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Researchers Find Megaupload Shutdown Hurt Box Office Revenues 203

An anonymous reader writes "We've heard this one before, over and over again: pirates are the biggest spenders. It therefore shouldn't surprise too many people to learn that shutting down Megaupload earlier this year had a negative effect on box office revenues. The latest finding comes from a paper titled: 'Piracy and Movie Revenues: Evidence from Megaupload.'"
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Researchers Find Megaupload Shutdown Hurt Box Office Revenues

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  • Re:Shallow research (Score:5, Interesting)

    by Trepidity ( 597 ) <> on Sunday November 25, 2012 @02:09PM (#42088055)

    In addition, they don't even claim their findings were statistically significant...

  • by xetovss ( 17621 ) on Sunday November 25, 2012 @02:10PM (#42088071) Journal

    Just because there is alleged correlation between the two events doesn't mean the lower box office revenues were caused by the shutdown. Perhaps it is due to lackluster movies this year, perhaps it was due to the ever dwindling economy so those who would have normally gone to a movie couldn't justify spending an ever increasing amount on tickets (and concessions if the choose to get those), or perhaps it was just more people going to see "matinee" showings which are often a lot less expensive which drives down revenues but perhaps increases ticket sales. Heck one local theater to me has matinee showings that are $3 and most other showings are less than $5 before 6PM.

    Perhaps instead of counting revenues they should count actual ticket sales. Like when they say a movie has broken a box office revenue record, is it because more people are actually seeing the movie or is it because ticket prices are at record highs?

  • by Anonymous Coward on Sunday November 25, 2012 @02:42PM (#42088269)

    US law clearly states that they are not responsible for their customers actions any more than slashdot is responsible for the content of your posts here.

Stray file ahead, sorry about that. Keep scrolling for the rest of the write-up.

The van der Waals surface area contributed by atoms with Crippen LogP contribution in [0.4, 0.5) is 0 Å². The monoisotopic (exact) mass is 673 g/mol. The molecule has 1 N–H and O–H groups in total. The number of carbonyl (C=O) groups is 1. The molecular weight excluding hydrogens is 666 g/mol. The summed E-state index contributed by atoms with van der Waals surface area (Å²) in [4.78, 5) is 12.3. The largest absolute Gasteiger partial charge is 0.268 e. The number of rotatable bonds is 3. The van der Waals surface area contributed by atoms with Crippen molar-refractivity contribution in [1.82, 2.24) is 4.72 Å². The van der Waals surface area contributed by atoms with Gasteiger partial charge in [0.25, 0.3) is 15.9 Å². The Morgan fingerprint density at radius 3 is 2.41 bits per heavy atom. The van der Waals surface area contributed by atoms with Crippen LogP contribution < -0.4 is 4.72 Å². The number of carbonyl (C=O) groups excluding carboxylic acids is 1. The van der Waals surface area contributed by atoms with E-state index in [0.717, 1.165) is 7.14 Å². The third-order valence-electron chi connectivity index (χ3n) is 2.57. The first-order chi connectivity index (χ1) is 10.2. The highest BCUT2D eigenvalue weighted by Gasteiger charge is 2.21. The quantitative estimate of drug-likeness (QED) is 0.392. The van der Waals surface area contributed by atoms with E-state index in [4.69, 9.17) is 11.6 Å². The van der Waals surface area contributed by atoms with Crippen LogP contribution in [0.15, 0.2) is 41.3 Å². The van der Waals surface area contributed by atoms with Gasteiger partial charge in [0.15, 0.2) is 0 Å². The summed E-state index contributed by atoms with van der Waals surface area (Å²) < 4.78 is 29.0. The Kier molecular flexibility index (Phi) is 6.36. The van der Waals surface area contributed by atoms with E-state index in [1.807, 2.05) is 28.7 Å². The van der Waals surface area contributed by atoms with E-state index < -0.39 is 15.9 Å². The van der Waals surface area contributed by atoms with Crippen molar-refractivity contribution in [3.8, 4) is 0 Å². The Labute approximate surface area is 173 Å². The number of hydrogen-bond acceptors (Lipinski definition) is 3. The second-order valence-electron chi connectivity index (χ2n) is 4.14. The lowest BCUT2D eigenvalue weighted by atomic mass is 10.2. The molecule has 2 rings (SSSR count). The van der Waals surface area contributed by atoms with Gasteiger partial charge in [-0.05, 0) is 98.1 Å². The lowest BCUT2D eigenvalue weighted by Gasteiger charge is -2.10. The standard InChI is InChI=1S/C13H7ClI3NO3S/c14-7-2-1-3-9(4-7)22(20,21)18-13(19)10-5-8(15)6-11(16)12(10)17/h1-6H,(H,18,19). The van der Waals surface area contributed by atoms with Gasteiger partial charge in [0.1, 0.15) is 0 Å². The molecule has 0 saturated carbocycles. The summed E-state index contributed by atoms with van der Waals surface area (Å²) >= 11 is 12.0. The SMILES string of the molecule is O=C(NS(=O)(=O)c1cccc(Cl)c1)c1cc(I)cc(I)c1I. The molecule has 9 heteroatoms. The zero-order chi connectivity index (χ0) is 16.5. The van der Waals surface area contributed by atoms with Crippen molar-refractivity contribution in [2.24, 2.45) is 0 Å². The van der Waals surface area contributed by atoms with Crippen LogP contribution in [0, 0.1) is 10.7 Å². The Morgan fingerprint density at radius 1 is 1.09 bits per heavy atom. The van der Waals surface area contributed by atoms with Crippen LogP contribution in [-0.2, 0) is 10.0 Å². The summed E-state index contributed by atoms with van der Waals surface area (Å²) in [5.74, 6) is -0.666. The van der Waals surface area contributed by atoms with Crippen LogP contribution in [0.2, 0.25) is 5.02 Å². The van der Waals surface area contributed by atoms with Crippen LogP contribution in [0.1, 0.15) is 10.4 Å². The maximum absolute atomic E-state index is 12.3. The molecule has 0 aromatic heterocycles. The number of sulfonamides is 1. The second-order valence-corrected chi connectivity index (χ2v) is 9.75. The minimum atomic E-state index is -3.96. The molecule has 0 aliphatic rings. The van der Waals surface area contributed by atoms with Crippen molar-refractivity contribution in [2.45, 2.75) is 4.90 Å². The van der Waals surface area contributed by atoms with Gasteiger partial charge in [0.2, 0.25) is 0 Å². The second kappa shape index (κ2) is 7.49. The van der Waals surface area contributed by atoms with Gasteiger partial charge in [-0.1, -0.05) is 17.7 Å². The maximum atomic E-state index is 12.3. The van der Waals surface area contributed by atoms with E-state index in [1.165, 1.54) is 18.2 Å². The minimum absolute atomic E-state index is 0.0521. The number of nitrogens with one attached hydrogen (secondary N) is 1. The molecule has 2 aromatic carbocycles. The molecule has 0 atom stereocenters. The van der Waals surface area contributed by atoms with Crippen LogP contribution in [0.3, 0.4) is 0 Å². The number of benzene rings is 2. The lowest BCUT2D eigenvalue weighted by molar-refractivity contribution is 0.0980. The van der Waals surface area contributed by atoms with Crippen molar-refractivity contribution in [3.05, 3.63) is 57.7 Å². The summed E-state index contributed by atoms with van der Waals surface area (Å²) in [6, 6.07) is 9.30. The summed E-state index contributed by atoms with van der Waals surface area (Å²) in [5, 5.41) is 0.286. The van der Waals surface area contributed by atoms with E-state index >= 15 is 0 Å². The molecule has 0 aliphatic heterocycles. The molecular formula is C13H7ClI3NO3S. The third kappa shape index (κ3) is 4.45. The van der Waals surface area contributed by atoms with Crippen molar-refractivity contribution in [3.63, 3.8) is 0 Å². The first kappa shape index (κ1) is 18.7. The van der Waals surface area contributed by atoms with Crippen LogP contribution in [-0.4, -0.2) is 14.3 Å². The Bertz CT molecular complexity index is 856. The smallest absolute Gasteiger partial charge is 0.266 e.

If the DOJ ever did take this illegal seizure to a trial they would lose badly not only on that fact but also on the many procedural errors that were made.

  • by GPierce ( 123599 ) on Sunday November 25, 2012 @03:00PM (#42088383)

    In Las Vegas, Circle Park was shut down because some people were feeding the homeless.

    (The park had become a place for homeless people to congregate, and there were other problems caused by some of the homeless in the neighborhoods surrounding the park.)

    The courts said it was illegal to prevent feeding the homeless so they shut the park down completely.

  • by theArtificial ( 613980 ) on Sunday November 25, 2012 @03:48PM (#42088593)

    There's only a small, finite number of movies in theaters at any one time - the article mentioned 1344. If each one were hosted once, that'd be 1344 files.

    You're close. To those not aware movies and other large files frequently encountered from the scene are stored in archives (usually archives within archives) which range in size from 2,5,10,25,50,75,100+ megs for parity and convenience. If you'd like some sources for this peruse a tracker website sometime, do so with adblock at the very least. That being said, a single movie may have anywhere from 7 for the CDR sized DIVX encodes to close to 100 pieces for the 1080p variety, with the larger pieced out files typically encountered on the Megauploads of the world. On top of that there are different release groups, let's estimate that at about 5 for commonly accessible popular releases. There are many more than that especially if you include one off releases by non affiliated individuals like "MrMovieMagic Brave 720p", and then multiple releases of the same movie for different regions (English, Deutsch, Finnish, Russian, Spanish) etc. Remember this is loosely about 'cred'. Shifting the focus from encoded movies to DVD ISOs, music, software (think multigigabyte Autodesk or Adobe products, games etc.), ebooks, and you can imagine there is a lot of duplication involved. I'm not sure if you've done any work with version control, but I imagine the duplication of content on Megaupload in essence to be very similar to that of revision iterations. Oh look, another release due to encoding errors, random mislabeled files (you think that's %Language% you're getting, muhahaha), password protected junk (visit my site yo!), and down the rabbit hole it goes.